The AFP’s headline read: “European relief as Dutch snub ‘siren song’ of the far right.” The EU Commission in Brussels asserted that the Dutch general election results are a “Vote for Europe, a vote against extremists.” Prime Minster Marc Rutte declared that the Dutch had voted down the “wrong kind of populism.” Media watchers all declared that Rutte had “won the election.” Rutte’s Liberal Party won by losing eight seats while his coalition partner, the Labour Party, suffered a historic loss of 29 seats.
Geert Wilders, on the other hand, “lost” because his Freedom Party only ended up with 20 seats, a gain of 5 from 2012. The “Forum for Democracy,” a party which calls for leaving the EU and closing the borders to asylum seekers, entered Parliament for the first time with two seats. The explicit anti-Muslim immigration and anti-European Union parties in the Dutch Parliament grew from 15 to 22 seats. But they “lost.”
The fixation with Geert Wilders obscures what ought to be the most striking result from the Dutch general election: The Liberal-Labour Coalition government which pursued a sane fiscal policy and produced solid economic growth was destroyed. It started its four-year tenure with 79 of the 150 seats in Parliament. The two parties now have 41. In any other context, this would be called a complete repudiation, a blowout loss. Instead of celebrating, the Prime Minister would announce that he was standing down. But in 2017 the European ruling class has changed the definition of success. Winning is now just doing enough to cling to power. Winning means keeping the so-called populists out. For that reason, March Rutte “won."
After a Dutch general election, the Party with the largest number of seats in Parliament starts the negotiations to form the next government. In this case, Marc Rutte will seek partners for his Liberal Party. The most logical coalition consists of the Liberals, the Christian Democrats, and the Left-Liberal D66. The three parties together would have 71 seats. But to get to 76, a majority, Rutte would have to find a fourth party. This would be the Christian Union, an Evangelical party with five seats. But the Christian Union and D66 are already at each other’s throats over a D66 proposal to liberalize the euthanasia law. A coalition might fall over that issue alone. Liberal leader Marc Rutte may want to pass on this poisoned chalice.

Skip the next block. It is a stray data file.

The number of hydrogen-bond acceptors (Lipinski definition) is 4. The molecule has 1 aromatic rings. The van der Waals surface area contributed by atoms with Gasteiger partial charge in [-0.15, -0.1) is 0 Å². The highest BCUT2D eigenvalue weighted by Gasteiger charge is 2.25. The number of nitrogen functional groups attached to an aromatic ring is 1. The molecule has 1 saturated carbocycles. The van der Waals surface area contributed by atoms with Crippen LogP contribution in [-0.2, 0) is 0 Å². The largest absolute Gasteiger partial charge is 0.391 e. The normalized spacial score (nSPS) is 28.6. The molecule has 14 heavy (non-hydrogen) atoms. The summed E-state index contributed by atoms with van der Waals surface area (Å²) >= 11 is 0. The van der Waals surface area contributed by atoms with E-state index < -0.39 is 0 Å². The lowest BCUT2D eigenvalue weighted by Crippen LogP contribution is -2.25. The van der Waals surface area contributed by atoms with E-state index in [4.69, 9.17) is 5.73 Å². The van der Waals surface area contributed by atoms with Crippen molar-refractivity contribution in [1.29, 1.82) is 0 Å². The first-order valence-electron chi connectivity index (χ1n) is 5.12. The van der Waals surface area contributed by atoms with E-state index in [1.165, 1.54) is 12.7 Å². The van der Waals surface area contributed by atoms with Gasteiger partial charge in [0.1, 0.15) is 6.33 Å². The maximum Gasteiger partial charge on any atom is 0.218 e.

Rutte must also know that the issues which caused his coalition’s terrible election performance remain unresolved. The Dutch are still recovering, both financially and emotionally, from the crash of 2008. They fear for the future of their jobs. While the Muslim Asylum Seeker invasion which began in 2015 continues.
The distrust of many Dutch for the EU and the Euro remains. Rutte led a government which booked some tangible economic success but was punished at the polls anyway. Why would he want to try it again? He might just as well let the splintered Left form a five or six party coalition and then pick up the pieces when it inevitably collapses.
Where does this leave Geert Wilders, the “loser”? He has no choice but to wait. Both Rutte and all the parties on the Left have ruled out a coalition with him. Nevertheless, his issues are driving the Dutch political agenda. The next coalition, whether Center -Right or Left, will be unstable. Wilders can expect it to fall followed by another general election in which he will again be the central figure.
He has the whip hand.